MetaMetrics® is focused on improving education for learners of all ages. For over twenty years, our work has been increasingly recognized for its distinct value in differentiating instruction and personalizing learning. Our research on postsecondary reading demands, for example, informed the Common Core State Standards for college- and career-readiness.
In addition to the white papers and policy briefs we publish throughout the year, our research briefs will encompass our work on a variety of educational issues, such as personalized learning platforms, text complexity, and college- and career-readiness. The research briefs discuss the studies and findings of our established team of psychometricians on the K-16 education spectrum.
by: Gary L. Williamson, Ph.D., Juee Tendulkar, Sean T. Hanlon, Carl W. Swartz, Ph.D., MetaMetrics®, November 20, 2012
Educators are aggressively working to implement the Common Core State Standards (CCSS). Student use of technology is one potential key to helping students meet higher reading standards proposed by the CCSS (National Education Technology Plan, 2010). Well-designed technology includes components of deliberate practice. Students benefit from these components of deliberate practice when their day-to-day and year-to-year performance is placed on an equal-interval developmental scale. EdSphere, formerly known as Learning Oasis (Hanlon, Swartz, Stenner, Burdick, & Burdick, 2012), is a web-based application that leverages the ability of The Lexile® Framework for Reading and The Lexile® Framework for Writing to provide students with activities targeted to their abilities and to topics being taught in the classroom. The objective of this research was to ascertain whether student growth in reading in response to exposure to Learning Oasis could be determined from an external progress-monitoring measure.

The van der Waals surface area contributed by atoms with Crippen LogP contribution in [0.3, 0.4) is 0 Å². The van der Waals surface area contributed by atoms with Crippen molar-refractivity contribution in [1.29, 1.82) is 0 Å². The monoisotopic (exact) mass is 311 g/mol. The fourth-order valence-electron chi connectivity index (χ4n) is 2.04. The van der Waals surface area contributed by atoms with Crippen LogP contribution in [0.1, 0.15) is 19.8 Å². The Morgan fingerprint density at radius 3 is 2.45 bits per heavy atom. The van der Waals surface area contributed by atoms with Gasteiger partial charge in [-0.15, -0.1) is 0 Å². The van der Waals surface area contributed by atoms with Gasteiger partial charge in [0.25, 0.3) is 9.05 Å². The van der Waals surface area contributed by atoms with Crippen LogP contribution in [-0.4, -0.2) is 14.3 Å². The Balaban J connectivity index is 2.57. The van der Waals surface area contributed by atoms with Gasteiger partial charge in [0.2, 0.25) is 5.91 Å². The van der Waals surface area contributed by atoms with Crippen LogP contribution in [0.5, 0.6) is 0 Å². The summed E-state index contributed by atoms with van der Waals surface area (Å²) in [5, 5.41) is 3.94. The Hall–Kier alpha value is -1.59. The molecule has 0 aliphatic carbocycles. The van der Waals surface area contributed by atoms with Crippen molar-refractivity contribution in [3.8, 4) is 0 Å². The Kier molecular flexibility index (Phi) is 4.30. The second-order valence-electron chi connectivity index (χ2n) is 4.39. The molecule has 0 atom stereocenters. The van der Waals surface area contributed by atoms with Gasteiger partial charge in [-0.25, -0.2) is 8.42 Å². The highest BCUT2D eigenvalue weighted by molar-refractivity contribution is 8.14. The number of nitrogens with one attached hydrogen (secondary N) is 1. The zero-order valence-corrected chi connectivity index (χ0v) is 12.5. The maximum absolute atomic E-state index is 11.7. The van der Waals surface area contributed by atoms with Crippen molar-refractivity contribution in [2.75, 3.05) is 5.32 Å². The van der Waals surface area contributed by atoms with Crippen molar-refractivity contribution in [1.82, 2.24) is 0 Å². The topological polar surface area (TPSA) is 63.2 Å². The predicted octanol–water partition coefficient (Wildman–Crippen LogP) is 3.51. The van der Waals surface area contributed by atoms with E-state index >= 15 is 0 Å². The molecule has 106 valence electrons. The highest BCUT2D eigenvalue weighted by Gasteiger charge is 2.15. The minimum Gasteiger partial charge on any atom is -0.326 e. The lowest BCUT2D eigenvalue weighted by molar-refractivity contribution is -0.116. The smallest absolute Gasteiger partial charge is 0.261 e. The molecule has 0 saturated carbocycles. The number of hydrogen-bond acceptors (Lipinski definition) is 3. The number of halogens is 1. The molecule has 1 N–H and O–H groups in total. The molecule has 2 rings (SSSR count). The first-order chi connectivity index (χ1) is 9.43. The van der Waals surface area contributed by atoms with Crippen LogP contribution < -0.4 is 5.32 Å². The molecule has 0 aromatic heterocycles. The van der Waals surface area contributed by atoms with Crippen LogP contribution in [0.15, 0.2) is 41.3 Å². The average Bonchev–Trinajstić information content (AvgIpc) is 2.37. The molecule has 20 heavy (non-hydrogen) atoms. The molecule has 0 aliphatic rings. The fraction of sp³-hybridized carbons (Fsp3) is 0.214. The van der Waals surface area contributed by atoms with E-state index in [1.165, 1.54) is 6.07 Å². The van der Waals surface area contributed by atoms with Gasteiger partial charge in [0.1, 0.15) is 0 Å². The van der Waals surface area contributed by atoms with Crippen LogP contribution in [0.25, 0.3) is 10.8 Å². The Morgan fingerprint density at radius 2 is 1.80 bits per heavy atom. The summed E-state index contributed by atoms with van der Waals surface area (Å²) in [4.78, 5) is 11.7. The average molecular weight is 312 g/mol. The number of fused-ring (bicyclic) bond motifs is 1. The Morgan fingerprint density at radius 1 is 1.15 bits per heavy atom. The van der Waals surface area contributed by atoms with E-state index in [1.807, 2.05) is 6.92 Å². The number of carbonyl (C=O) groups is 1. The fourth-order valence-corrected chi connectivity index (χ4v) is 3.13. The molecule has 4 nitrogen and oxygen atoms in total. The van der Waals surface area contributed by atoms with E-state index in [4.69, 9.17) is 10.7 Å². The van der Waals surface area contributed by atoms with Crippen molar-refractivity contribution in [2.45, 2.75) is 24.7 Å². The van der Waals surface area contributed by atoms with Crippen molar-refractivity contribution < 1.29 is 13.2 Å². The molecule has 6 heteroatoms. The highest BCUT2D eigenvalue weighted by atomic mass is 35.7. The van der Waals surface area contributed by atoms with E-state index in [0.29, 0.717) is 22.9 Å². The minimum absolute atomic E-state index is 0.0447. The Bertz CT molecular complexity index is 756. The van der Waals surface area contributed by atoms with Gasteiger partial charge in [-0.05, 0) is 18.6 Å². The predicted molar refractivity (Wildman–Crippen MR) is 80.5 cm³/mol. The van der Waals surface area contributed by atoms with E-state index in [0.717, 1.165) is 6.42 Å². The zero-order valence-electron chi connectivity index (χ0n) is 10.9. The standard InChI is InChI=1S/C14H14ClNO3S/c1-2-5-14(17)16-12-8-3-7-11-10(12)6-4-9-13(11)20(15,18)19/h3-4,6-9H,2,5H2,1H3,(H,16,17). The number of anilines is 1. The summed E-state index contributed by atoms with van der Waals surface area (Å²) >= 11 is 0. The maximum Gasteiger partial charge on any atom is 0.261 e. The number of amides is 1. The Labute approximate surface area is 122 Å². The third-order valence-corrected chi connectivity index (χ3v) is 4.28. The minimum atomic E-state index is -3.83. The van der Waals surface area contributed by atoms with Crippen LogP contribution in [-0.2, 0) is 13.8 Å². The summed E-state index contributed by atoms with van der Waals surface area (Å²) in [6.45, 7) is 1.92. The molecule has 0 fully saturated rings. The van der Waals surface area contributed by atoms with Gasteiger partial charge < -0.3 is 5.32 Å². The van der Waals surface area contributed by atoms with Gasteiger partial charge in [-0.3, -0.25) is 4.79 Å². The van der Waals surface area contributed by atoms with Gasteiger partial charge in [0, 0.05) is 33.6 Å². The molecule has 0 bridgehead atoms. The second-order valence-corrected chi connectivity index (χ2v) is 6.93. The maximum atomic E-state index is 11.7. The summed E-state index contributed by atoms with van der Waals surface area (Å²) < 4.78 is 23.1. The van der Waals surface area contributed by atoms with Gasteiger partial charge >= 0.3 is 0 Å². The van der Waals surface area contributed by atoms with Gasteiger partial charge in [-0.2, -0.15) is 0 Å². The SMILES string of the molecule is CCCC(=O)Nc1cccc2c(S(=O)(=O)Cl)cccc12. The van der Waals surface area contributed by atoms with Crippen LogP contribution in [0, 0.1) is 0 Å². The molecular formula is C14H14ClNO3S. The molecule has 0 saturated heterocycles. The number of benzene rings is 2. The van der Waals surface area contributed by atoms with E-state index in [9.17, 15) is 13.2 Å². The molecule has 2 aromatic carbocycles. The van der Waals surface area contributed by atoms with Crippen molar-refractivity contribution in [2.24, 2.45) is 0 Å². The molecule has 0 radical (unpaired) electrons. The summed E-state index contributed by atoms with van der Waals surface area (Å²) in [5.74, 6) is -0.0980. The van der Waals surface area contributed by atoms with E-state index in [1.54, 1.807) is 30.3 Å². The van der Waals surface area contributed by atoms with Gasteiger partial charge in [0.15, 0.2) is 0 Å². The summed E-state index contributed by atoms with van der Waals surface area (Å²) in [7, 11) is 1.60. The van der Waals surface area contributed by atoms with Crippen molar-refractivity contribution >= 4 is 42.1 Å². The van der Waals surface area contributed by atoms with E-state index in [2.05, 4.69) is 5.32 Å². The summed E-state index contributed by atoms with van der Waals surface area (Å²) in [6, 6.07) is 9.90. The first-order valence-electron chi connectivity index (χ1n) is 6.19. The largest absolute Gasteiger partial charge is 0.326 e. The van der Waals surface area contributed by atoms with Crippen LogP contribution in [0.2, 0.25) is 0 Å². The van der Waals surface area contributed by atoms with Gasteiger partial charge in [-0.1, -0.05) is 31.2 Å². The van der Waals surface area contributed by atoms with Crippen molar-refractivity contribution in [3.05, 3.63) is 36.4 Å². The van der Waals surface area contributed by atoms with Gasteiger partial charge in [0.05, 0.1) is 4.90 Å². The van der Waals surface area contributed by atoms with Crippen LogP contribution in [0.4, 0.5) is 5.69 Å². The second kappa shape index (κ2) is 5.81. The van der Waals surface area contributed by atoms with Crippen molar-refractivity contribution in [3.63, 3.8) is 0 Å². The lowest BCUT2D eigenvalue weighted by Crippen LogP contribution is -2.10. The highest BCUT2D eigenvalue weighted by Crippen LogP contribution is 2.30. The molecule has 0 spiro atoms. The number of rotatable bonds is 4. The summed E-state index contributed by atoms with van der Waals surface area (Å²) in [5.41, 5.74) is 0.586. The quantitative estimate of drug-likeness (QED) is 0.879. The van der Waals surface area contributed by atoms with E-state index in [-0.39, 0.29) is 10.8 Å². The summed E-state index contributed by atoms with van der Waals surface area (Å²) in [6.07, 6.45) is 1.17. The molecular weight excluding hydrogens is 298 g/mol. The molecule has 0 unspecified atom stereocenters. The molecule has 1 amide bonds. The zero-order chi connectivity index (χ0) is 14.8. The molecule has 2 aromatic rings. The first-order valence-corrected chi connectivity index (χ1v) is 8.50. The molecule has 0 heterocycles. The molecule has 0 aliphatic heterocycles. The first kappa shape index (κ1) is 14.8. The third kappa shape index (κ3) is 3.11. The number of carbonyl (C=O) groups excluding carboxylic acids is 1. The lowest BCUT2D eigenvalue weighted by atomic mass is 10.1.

Bending the Text Complexity Curve to Close the Gap (190KB, PDF)
by: Eleanor E. Sanford-Moore, Ph.D., and Gary L. Williamson, Ph.D., October 1, 2012
Prior research has identified a gap between the reading demands of high school and the postsecondary world. This suggests increasing exposure to complex texts during the K-12 years. What should an “aspirational” or “stretch” text complexity trajectory look like?
This research bulletin presents a “stretch” text complexity trajectory that aligns with postsecondary text demands.
by: Carl W. Swartz, Ph.D., A. Jackson Stenner, Ph.D., Sean T. Hanlon, Hal Burdick, Donald S. Burdick, Ph.D., Kurt W. Kuehne, October 1, 2012
Developing expertise in any field of endeavor requires immersing people in activities targeted to their abilities with opportunities to receive feedback and independent practice over long periods of time. Applying these principles in the classroom, so that each student has an opportunity to develop expertise in literacy, will require using technology that supports the teacher. EdSphere, formerly known as Learning Oasis, is one such technology that, through research, can help to validate the potential of technology to meet those goals.
by: A. Jackson Stenner, Ph.D., Eleanor E. Sanford-Moore, Ph.D., and Gary L. Williamson, Ph.D., MetaMetrics, October 1, 2012
How can we quantify college and career readiness? The Lexile Framework for Reading informs this question by measuring reading materials sampled from various postsecondary text collections, quantifying the associated text complexity, and then statistically summarizing the resulting distribution of readability measures. This approach allows us to provide a single text complexity target, situated in a band of “typical” text complexity requirements that are characteristic of postsecondary reading experiences.